FIG. 1 shows a cross-sectional view of a single-piece, thin-walled, high-strength, inflatable catheter 8 made in accordance with the present invention. The catheter 8 is particularly useful for lumens of the body which are fairly straight with little bending, such as the esophagus, urethra tract, etc. Catheter 8 comprises the main body 10 and tip 12 at the distal end of the catheter. The tip is a "substantially closed end" which term includes a closed sealed end (which is preferred) or a tip formed with a small hole. FIG. 1 represents a single-piece inflatable catheter without a balloon portion (i.e. it is a "constant diameter" catheter). The single-piece catheters of this invention may be made of any length, ranging, for example, from as little as about 10 centimeters to two meters or more, depending on the application.
The width, or outside diameter, of the finished constant diameter catheter may also vary, for example from as small as 1 mm or less to as large as 25 mm or more. The thickness of the wall of the catheters of this invention will be a function of the diameter, as will be described in greater detail hereafter. Although the material used is relatively inelastic at body temperature, it is sufficiently flexible (thin-walled) so that it can be inflated and deflated by introducing and withdrawing fluid from the open proximal end 14 of the catheter. Yet the stiffness of the resulting catheter wall will be insufficient to insert and move the catheter in its deflated state through a lumen in the body. Nevertheless, because the catheter is constructed as a single piece without permanently securing it at two axial positions to a shaft running through the center of catheter (as in the case of the balloon segments of the balloon catheters of the prior art discussed above) the catheter is considered to be and is herein referred to as "self-supporting".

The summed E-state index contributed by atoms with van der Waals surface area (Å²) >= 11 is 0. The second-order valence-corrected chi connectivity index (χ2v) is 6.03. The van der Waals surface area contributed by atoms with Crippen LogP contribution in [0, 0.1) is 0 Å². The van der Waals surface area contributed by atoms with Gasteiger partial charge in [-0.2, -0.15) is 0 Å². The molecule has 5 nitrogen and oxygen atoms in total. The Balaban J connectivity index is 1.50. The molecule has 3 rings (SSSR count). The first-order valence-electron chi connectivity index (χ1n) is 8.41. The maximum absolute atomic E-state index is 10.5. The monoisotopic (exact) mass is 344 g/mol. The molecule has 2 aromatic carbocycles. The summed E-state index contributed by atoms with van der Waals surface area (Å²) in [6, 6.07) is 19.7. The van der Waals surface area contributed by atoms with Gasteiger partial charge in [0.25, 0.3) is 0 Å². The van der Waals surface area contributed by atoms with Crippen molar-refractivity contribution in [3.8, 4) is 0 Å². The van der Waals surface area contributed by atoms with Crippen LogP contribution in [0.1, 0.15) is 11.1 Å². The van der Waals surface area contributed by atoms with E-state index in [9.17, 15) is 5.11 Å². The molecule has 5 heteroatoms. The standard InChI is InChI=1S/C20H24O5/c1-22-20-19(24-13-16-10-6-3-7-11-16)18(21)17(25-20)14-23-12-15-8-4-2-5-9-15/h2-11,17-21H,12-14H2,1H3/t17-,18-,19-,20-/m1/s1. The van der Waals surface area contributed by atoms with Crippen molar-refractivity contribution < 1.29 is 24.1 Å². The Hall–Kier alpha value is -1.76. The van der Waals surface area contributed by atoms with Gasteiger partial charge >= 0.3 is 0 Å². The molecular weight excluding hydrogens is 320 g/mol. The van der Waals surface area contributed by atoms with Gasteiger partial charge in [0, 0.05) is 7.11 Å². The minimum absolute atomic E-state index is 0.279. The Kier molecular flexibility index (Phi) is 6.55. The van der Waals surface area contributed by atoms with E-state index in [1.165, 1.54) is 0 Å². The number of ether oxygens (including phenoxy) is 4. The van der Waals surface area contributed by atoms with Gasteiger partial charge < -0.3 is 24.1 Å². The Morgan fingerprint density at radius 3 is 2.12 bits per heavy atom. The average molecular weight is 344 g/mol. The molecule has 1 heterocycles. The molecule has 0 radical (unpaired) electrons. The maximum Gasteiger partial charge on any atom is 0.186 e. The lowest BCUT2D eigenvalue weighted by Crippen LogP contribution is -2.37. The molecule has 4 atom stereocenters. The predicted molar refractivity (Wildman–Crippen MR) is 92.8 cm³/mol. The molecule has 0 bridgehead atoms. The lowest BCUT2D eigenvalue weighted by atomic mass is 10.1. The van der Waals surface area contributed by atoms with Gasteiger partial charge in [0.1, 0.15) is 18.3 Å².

The open proximal end 14 of the catheter 8 can be provided with a suitable fitting 16 so that a suitable stiffening member, indicated in phantom at 18, can be inserted into the catheter for making the catheter sufficiently stiff so that it can be inserted into and navigated through the lumen of the body. Once the catheter is in position, the stiffening member can be removed. Alternatively, a source of pressurized fluid can be connected to fitting 16 and fluid introduced through the end 14 into the interior of the catheter so that the catheter becomes relatively stiff and pushable through a body lumen. In order to assist the alignment of the stiffening member 18 and catheter 8, the tip 12 of the catheter can be provided with a plug 20 made of a suitable material such as an elastomeric material, such as a silicone, or a rigid material such as epoxy, for aiding the insertion and navigation of the catheter through a lumen of the body, and configured to receive the end of the stiffening member. Alternatively, the tip can be formed as a hollow closed end tip for receiving the similarly shaped end of the stiffening member, the tip having a smaller inner dimension (e.g., diameter) than the inner diameter of the remaining portion of the main body 10 of the catheter. It should be appreciated that stiffening member 18 may be a diagnostic and/or therapeutic catheter or other medical instrument constructed to be used with catheter 8.